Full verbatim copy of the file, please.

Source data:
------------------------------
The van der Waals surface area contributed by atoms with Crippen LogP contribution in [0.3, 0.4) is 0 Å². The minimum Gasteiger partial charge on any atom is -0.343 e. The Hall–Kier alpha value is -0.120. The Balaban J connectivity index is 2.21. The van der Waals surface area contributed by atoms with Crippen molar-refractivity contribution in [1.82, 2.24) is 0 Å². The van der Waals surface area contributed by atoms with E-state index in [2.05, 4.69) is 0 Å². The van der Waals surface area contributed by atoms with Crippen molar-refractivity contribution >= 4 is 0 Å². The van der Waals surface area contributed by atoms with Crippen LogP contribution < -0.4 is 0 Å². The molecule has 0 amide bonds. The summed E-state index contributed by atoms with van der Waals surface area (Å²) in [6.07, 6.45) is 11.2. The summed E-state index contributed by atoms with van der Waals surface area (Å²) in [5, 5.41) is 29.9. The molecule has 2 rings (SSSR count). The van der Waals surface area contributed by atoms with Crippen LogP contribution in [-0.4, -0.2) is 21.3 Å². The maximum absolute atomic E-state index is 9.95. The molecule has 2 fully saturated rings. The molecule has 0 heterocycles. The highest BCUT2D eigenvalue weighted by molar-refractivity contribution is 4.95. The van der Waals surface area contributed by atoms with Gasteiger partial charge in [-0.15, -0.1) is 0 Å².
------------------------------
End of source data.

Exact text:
The van der Waals surface area contributed by atoms with Crippen LogP contribution in [0.3, 0.4) is 0 Å². The minimum Gasteiger partial charge on any atom is -0.343 e. The Hall–Kier alpha value is -0.120. The Balaban J connectivity index is 2.21. The van der Waals surface area contributed by atoms with Crippen molar-refractivity contribution in [1.82, 2.24) is 0 Å². The van der Waals surface area contributed by atoms with E-state index in [2.05, 4.69) is 0 Å². The van der Waals surface area contributed by atoms with Crippen molar-refractivity contribution >= 4 is 0 Å². The van der Waals surface area contributed by atoms with Crippen LogP contribution < -0.4 is 0 Å². The molecule has 0 amide bonds. The summed E-state index contributed by atoms with van der Waals surface area (Å²) in [6.07, 6.45) is 11.2. The summed E-state index contributed by atoms with van der Waals surface area (Å²) in [5, 5.41) is 29.9. The molecule has 2 rings (SSSR count). The van der Waals surface area contributed by atoms with Crippen LogP contribution in [-0.4, -0.2) is 21.3 Å². The maximum absolute atomic E-state index is 9.95. The molecule has 2 fully saturated rings. The molecule has 0 heterocycles. The highest BCUT2D eigenvalue weighted by molar-refractivity contribution is 4.95. The van der Waals surface area contributed by atoms with Gasteiger partial charge in [-0.15, -0.1) is 0 Å².